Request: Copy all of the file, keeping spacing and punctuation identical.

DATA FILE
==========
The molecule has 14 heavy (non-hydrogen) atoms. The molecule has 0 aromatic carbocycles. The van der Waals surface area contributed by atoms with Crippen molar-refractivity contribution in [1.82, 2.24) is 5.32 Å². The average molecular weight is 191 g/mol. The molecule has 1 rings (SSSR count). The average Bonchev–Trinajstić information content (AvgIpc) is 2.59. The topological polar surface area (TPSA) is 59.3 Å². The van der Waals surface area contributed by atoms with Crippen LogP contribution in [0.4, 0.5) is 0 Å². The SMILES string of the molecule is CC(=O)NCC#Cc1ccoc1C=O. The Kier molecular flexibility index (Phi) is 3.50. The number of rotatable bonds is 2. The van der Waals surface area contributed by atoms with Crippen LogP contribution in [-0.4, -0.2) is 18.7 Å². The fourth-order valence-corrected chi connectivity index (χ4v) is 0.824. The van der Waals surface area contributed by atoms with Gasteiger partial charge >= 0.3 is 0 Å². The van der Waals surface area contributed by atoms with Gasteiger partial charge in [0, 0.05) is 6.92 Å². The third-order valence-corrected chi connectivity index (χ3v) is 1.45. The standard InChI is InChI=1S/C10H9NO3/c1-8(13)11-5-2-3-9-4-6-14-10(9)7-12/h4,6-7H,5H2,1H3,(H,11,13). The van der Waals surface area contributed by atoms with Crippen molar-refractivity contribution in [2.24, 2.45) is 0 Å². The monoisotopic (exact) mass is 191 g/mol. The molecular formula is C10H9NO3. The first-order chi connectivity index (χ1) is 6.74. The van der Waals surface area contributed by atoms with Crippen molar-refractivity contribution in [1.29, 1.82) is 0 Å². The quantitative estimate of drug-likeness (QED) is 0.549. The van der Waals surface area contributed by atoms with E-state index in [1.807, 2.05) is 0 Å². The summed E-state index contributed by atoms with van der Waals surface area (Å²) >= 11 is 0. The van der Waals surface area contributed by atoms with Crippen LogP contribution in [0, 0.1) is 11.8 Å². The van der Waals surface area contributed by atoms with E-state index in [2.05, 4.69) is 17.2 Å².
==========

The molecule has 14 heavy (non-hydrogen) atoms. The molecule has 0 aromatic carbocycles. The van der Waals surface area contributed by atoms with Crippen molar-refractivity contribution in [1.82, 2.24) is 5.32 Å². The average molecular weight is 191 g/mol. The molecule has 1 rings (SSSR count). The average Bonchev–Trinajstić information content (AvgIpc) is 2.59. The topological polar surface area (TPSA) is 59.3 Å². The van der Waals surface area contributed by atoms with Crippen LogP contribution in [0.4, 0.5) is 0 Å². The SMILES string of the molecule is CC(=O)NCC#Cc1ccoc1C=O. The Kier molecular flexibility index (Phi) is 3.50. The number of rotatable bonds is 2. The van der Waals surface area contributed by atoms with Crippen LogP contribution in [-0.4, -0.2) is 18.7 Å². The fourth-order valence-corrected chi connectivity index (χ4v) is 0.824. The van der Waals surface area contributed by atoms with Gasteiger partial charge >= 0.3 is 0 Å². The van der Waals surface area contributed by atoms with Gasteiger partial charge in [0, 0.05) is 6.92 Å². The third-order valence-corrected chi connectivity index (χ3v) is 1.45. The standard InChI is InChI=1S/C10H9NO3/c1-8(13)11-5-2-3-9-4-6-14-10(9)7-12/h4,6-7H,5H2,1H3,(H,11,13). The van der Waals surface area contributed by atoms with Crippen molar-refractivity contribution in [2.24, 2.45) is 0 Å². The monoisotopic (exact) mass is 191 g/mol. The molecular formula is C10H9NO3. The first-order chi connectivity index (χ1) is 6.74. The van der Waals surface area contributed by atoms with Crippen molar-refractivity contribution in [1.29, 1.82) is 0 Å². The quantitative estimate of drug-likeness (QED) is 0.549. The van der Waals surface area contributed by atoms with E-state index in [1.807, 2.05) is 0 Å². The summed E-state index contributed by atoms with van der Waals surface area (Å²) >= 11 is 0. The van der Waals surface area contributed by atoms with Crippen LogP contribution in [0, 0.1) is 11.8 Å². The van der Waals surface area contributed by atoms with E-state index in [2.05, 4.69) is 17.2 Å².